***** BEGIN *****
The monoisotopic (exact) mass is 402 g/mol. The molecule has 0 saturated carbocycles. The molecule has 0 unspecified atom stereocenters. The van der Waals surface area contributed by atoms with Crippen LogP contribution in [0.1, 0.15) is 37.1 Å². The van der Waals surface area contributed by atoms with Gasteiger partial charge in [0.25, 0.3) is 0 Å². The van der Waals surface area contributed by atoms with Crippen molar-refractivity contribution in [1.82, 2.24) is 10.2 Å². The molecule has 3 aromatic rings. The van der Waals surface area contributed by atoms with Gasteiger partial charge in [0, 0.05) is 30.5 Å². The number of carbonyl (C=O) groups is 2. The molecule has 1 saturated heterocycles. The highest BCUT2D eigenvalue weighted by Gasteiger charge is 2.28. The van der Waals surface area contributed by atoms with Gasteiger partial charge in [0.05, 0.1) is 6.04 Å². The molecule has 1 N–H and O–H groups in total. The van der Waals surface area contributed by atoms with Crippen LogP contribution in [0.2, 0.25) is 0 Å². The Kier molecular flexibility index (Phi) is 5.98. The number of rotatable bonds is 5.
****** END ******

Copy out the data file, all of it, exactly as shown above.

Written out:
The monoisotopic (exact) mass is 402 g/mol. The molecule has 0 saturated carbocycles. The molecule has 0 unspecified atom stereocenters. The van der Waals surface area contributed by atoms with Crippen LogP contribution in [0.1, 0.15) is 37.1 Å². The van der Waals surface area contributed by atoms with Gasteiger partial charge in [0.25, 0.3) is 0 Å². The van der Waals surface area contributed by atoms with Crippen molar-refractivity contribution in [1.82, 2.24) is 10.2 Å². The molecule has 3 aromatic rings. The van der Waals surface area contributed by atoms with Gasteiger partial charge in [0, 0.05) is 30.5 Å². The number of carbonyl (C=O) groups is 2. The molecule has 1 saturated heterocycles. The highest BCUT2D eigenvalue weighted by Gasteiger charge is 2.28. The van der Waals surface area contributed by atoms with Gasteiger partial charge in [0.05, 0.1) is 6.04 Å². The molecule has 1 N–H and O–H groups in total. The van der Waals surface area contributed by atoms with Crippen LogP contribution in [0.2, 0.25) is 0 Å². The Kier molecular flexibility index (Phi) is 5.98. The number of rotatable bonds is 5.